Rod: In terms of endurance, this was by far the most brutal day, as I started with Gold at 14:00 and finished with Bosse-De-Nage at 1:20! A day of extremes without a doubt: extremely beautiful and entrancing music matched with some pretty extreme disappointments by two well-established acts that unfortunately didn't do it for me, at least not by the standards I set for a "Roadburn experience". With Mono and Anna Von Hausswolff being among the most memorable performances of the entire festival, I can't say I didn't go to bed with a big smile on my face.

Two more of these bad boys coming your way, assuming our procrastination doesn't soar in the coming weeks and none of us end up bailing. Who knows? Anyway, in the meantime you can always check out the pics from Day 2 more closely in our Gallery, right over here.

Written on 12.05.2019 by An extremely lazy reviewer but he's so cute you'd forgive him for it.


Comments: 4   Visited by: 37 users
12.05.2019 - 16:10
Oi, fellas, make sure to also read our Thou and Emma Ruth Rundle interviews.
Do you think if the heart keeps on shrinking
One day there will be no heart at all?
12.05.2019 - 18:18

I personally loved the Triptykon/Orkestra concert. It was dragging a bit at times, but it had a few amazing moments, especially at the end of part 2 when everything came together in a perfect harmony. But your opinions seem to be those of general public, which yes, surprises me a bit.
Black Bombaim was great! Grails, Gosta Berlings Saga and Pijn were very good too and since nobody has mentioned them here, I felt obliged too. Even though I had to split all three concerts...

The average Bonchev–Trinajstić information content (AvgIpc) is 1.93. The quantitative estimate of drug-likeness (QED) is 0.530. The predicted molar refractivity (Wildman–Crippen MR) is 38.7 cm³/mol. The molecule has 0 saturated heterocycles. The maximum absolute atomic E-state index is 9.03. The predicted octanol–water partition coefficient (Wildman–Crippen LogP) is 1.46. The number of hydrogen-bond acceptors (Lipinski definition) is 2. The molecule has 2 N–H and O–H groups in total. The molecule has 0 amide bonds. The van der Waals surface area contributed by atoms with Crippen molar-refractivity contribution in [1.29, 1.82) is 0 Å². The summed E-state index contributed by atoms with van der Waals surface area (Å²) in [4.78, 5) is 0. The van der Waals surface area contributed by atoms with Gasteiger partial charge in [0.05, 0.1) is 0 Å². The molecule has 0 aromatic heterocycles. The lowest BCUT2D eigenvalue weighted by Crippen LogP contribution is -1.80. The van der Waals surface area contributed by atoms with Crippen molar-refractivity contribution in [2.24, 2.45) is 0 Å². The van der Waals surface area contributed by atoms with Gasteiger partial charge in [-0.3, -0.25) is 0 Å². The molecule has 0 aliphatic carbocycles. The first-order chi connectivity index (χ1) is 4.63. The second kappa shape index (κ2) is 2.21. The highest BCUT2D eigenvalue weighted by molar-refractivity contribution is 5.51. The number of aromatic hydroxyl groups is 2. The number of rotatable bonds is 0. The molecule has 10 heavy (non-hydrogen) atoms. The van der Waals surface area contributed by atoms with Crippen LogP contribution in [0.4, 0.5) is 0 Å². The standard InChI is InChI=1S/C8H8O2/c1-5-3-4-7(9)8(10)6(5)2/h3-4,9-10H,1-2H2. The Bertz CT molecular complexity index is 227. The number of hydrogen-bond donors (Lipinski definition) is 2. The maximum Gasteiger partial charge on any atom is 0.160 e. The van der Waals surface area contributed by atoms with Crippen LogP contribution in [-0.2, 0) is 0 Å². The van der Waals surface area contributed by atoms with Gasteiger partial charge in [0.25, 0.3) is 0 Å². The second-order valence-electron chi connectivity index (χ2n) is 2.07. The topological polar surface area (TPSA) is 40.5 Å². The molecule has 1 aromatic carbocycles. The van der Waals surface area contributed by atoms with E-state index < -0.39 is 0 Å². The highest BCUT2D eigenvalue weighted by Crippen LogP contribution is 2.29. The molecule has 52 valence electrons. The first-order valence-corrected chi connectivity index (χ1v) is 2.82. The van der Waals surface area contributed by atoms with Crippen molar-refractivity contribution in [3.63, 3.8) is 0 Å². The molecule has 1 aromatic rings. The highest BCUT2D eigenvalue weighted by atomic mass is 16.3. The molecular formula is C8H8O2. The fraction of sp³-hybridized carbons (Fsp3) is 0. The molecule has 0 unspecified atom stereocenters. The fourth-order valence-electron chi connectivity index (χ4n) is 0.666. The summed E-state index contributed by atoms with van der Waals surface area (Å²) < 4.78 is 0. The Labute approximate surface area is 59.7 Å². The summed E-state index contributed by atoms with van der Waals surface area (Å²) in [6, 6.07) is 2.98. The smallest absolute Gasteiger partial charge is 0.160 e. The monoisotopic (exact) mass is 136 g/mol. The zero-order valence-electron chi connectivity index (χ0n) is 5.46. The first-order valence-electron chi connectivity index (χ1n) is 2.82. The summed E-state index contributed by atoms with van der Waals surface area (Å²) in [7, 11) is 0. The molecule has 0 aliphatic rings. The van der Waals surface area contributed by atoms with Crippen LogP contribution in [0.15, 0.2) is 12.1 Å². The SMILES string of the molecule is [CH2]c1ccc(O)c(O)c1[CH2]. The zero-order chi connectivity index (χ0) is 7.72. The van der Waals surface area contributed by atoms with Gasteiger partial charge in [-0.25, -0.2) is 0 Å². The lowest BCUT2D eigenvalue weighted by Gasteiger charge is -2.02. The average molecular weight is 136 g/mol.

Also - I skipped Messa because I was supposed to see them this week. And I did. And they didn't have a saxophonist. Same with Imperial Triumphant and their trombone player. Seems Roadburn shows are really getting the special treatments, doesn't it? :p
12.05.2019 - 20:18

Written by NastyHero on 12.05.2019 at 18:18

I personally loved the Triptykon/Orkestra concert. It was dragging a bit at times, but it had a few amazing moments, especially at the end of part 2 when everything came together in a perfect harmony. But your opinions seem to be those of general public, which yes, surprises me a bit.

Not that myself or Rod intended to have those reactions, the performance just seemed to be missing something I believe. I am of the opinion that it is great for people to experiment because it can lead to some great compositions though that can also lead to failures which is also fine as we usually learn the most from these. What's more, the disappointment was even greater for me because I have never seen them live before and, as you can probably notice from the article, I was kind of expecting to be suffocated by the atmosphere that they can evoke. Now, don't get me wrong, the fact that this was a failed experiment (to me) doesn't deter me from still wanting to experience that, so if they come with a normal set somewhere near, I'll definitely go to have my soul blown to smithereens (as cheesy as that sounds, it is how I feel about this band, so I don't care ).
17.07.2019 - 18:20
Tiago Rocha
Dark Lighthouse
Black Bombaim is great, love all of their albums, specially those pre Peter Brotzmann. The collaboration with Brotzmann is their weakest to my opinion but still good. The band is up to approval in the band suggestions for quite a while.